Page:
Lisa Holdsworth, chair of the Writers’ Guild of Great Britain, tells DQ about the union’s plans to support writers amid the coronavirus pandemic, while also questioning how future series might represent current events.
In normal circumstances, Lisa Holdsworth would be in Cardiff, where preproduction on the third season of Sky fantasy drama A Discovery of Witches (pictured above) was scheduled to have started. But these are not ordinary times.
The coronavirus pandemic that has swept around the world has brought almost all aspects of daily life to a standstill and affected workers in every industry. The television business has been no exception, with productions brought to a sudden halt, crews disbanded and projects put on hold – at a time when people ordered to stay indoors are likely to be turning to television more than ever, to keep them informed of the latest developments and to find relief and entertainment in the dramas and comedies to be found on numerous linear channels, catch-up services and streaming platforms.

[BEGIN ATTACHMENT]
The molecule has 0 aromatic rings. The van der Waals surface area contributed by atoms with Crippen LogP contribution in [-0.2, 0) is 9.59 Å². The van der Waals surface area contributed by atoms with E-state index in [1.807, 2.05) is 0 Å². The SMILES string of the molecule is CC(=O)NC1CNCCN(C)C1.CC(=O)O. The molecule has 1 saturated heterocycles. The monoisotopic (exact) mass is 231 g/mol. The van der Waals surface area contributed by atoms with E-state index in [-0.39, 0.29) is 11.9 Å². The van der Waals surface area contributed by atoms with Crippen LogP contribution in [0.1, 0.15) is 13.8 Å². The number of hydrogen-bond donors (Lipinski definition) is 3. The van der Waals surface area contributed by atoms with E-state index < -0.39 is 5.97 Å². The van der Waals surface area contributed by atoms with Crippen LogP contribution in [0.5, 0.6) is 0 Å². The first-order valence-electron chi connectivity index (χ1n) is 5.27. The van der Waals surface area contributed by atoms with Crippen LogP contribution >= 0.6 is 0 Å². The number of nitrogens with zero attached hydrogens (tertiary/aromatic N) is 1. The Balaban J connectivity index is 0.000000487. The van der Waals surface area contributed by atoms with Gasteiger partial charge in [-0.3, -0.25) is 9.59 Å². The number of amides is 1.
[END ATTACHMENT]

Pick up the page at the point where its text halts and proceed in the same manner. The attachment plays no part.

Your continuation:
“I should be in Cardiff working on it but we’re now in our various homes working from there,” writer Holdsworth (Call the Midwife, Midsomer Murders) tells DQ from her home in Leeds. “It’s still a bit uncertain what happens if we can’t go into production in September.
“I have elderly parents who I’m keeping an eye on, so I’m self-isolating more than usual because I need to keep healthy to make sure they’re OK. They’re going to be OK, it’s just keeping them sane. They’re both very gregarious so it’s very frustrating. The worst thing is seeing my colleagues and the devastation and unease at the moment [in the industry], so I’m doing a lot of work with the guild.